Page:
Honduras travel advice
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- Safety and security
- Entry and exit requirements
- Laws and culture
- Natural disasters and climate
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Honduras - Exercise a high degree of caution
Exercise a high degree of caution in Honduras due to crime.
Regional advisory - Avoid non-essential travel
Avoid non-essential travel to the following areas due to gang-related violence, high crime rate, and civil unrest:
- within 20 km of the border with Guatemala, excluding Copán Ruinas, the El Florido border crossing and the CA-11 Highway leading there
- within 20 km of the border with El Salvador, excluding the El Amatillo border crossing and the CA-1 Highway leading there, and El Poy border crossing and the CA-4 Highway leading there
- in the departments of:
- Choluteca: the city of Choluteca
- Colón, excluding the city of Trujillo
- the eastern neighbourhoods of San Pedro Sula:
- Rivera Hernandez
- the city of Choloma
- the neighbourhood of El Planeta in the city of La Lima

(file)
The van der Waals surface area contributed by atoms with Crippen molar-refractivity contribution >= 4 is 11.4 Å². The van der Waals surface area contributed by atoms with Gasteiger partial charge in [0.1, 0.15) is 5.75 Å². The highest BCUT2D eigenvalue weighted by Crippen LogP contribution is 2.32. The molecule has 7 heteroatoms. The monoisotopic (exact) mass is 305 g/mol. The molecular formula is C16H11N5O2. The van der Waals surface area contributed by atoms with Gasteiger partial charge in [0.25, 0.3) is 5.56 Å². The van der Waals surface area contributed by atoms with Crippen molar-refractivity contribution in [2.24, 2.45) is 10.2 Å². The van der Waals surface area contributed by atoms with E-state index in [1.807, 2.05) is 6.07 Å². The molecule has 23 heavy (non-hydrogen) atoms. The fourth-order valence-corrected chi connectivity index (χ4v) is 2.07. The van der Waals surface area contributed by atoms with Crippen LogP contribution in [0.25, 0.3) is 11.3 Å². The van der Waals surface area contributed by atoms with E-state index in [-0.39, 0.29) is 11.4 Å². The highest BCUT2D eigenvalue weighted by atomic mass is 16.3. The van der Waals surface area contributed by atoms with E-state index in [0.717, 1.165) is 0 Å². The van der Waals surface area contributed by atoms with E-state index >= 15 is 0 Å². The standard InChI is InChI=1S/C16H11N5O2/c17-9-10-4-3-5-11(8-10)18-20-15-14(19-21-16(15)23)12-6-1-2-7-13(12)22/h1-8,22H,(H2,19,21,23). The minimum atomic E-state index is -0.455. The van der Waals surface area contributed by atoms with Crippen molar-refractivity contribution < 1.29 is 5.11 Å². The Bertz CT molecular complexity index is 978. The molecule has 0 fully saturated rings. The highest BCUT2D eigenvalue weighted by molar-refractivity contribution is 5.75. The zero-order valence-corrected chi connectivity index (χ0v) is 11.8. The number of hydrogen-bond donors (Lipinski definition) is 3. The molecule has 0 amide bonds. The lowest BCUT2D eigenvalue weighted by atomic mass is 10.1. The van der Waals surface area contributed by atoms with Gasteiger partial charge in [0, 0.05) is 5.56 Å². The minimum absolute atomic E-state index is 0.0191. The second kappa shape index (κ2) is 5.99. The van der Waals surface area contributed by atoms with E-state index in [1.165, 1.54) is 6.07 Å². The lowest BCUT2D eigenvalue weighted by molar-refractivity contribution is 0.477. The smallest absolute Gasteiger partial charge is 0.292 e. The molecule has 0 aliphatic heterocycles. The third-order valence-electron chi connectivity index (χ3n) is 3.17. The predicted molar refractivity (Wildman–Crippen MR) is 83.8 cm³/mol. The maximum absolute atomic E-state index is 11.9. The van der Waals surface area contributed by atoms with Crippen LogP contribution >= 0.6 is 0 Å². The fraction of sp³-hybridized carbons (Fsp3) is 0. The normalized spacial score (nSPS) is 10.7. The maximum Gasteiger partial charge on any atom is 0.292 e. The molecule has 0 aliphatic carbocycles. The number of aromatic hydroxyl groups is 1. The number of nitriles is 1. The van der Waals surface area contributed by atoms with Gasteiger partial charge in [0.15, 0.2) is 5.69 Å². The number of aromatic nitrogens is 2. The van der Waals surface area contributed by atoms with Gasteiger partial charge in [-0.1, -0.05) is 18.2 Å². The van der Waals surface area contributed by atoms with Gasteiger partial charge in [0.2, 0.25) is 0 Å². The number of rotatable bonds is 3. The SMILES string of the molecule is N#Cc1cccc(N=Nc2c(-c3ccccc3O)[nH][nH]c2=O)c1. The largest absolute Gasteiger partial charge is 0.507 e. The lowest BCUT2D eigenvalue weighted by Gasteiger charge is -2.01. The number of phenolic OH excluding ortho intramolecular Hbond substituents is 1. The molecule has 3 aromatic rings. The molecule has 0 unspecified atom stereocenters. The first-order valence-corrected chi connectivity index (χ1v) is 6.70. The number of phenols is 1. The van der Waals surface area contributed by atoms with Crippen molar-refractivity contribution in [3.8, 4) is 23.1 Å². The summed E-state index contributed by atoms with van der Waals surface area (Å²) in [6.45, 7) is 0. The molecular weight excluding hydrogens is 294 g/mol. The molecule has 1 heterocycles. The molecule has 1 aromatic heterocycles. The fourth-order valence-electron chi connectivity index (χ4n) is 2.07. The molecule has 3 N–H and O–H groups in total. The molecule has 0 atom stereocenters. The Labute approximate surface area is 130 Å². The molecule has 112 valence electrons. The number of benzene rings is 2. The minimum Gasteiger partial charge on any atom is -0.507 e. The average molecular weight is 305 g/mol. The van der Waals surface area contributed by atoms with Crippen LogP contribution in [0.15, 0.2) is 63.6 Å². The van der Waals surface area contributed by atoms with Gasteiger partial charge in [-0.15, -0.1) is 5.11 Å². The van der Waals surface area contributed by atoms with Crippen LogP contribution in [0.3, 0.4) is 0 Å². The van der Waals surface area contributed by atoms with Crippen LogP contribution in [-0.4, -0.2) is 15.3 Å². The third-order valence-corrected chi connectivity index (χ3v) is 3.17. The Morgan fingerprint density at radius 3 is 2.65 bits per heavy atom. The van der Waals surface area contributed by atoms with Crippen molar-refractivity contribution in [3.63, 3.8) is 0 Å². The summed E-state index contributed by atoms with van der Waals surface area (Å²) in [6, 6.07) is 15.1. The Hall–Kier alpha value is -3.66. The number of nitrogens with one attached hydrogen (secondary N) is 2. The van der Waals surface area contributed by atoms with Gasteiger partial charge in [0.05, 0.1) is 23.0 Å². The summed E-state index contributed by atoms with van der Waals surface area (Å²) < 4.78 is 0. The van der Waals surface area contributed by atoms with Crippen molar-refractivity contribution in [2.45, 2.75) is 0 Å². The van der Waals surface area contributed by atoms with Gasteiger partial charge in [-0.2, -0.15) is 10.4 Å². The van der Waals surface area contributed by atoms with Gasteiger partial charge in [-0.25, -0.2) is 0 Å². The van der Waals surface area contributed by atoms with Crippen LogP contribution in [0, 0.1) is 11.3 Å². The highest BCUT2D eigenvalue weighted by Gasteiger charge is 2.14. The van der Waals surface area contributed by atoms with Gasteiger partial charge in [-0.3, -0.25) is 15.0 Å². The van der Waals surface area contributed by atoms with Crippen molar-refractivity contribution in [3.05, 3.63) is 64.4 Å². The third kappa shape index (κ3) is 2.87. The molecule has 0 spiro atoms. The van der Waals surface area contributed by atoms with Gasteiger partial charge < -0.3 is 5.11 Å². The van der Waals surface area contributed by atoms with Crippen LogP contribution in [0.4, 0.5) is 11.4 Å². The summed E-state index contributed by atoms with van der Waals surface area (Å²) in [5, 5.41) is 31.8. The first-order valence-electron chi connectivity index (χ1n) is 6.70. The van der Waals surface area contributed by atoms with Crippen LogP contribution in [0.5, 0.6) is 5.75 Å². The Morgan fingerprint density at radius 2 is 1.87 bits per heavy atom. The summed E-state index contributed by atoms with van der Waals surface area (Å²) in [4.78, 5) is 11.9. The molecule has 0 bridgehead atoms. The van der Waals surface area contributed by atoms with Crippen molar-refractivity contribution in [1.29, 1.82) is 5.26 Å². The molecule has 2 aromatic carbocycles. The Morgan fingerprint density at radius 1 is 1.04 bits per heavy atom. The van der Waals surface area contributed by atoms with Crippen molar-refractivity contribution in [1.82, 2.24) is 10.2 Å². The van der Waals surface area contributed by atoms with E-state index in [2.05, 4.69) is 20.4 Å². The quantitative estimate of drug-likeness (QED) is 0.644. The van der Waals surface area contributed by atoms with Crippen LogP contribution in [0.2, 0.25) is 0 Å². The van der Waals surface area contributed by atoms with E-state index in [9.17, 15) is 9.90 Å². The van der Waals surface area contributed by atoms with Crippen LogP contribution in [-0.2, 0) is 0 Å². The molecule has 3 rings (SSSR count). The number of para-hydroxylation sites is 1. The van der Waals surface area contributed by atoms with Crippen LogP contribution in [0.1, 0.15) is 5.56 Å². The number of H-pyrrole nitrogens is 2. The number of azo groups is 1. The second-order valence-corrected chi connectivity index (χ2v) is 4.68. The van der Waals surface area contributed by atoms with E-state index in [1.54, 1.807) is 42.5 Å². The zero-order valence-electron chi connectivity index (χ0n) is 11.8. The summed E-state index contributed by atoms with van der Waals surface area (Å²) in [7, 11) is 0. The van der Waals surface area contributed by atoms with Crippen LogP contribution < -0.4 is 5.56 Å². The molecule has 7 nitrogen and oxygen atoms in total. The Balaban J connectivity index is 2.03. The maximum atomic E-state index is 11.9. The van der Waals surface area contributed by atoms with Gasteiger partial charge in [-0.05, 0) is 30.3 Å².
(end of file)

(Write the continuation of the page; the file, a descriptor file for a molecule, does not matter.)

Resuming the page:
- the eastern neighbourhoods of San Pedro Sula:
- El Paraíso: the city of Danlí
- Francisco Morazán: the city of Comayagüela, excluding the Toncontin airport and the major roads leading there
- Gracias a Dios
Safety and security
Border areas often see higher criminal activity and violence.
If you’re travelling by land to neighbouring countries:
- use official border crossings only
- consider crossing borders in the morning as they sometimes close unexpectedly early
- avoid anyone suggesting that they can obtain your documents quicker or cheaper on your behalf
- keep the receipt of payment of the border fee until you leave the country
Criminal groups are especially active on the coast between the Guatemalan border and Puerto Cortés. Criminal activities include:
- drug trafficking
- human trafficking
There has also been an increased number of migrants leaving Honduras through Guatemala, particularly at the border crossing in Agua Caliente. This movement results in periodic closures.
The El Florido border crossing in the town of Copán is also closed daily from 9 pm to 6 am.
There has also been an increased number of migrants leaving Nicaragua through Honduras, particularly at the border crossings in Las Manos and Trojes.
Expect possible delays at borders.
Department of Cortés
Street gangs and criminal groups are very active in the Cortés municipalities of:
- San Pedro Sula
- La Lima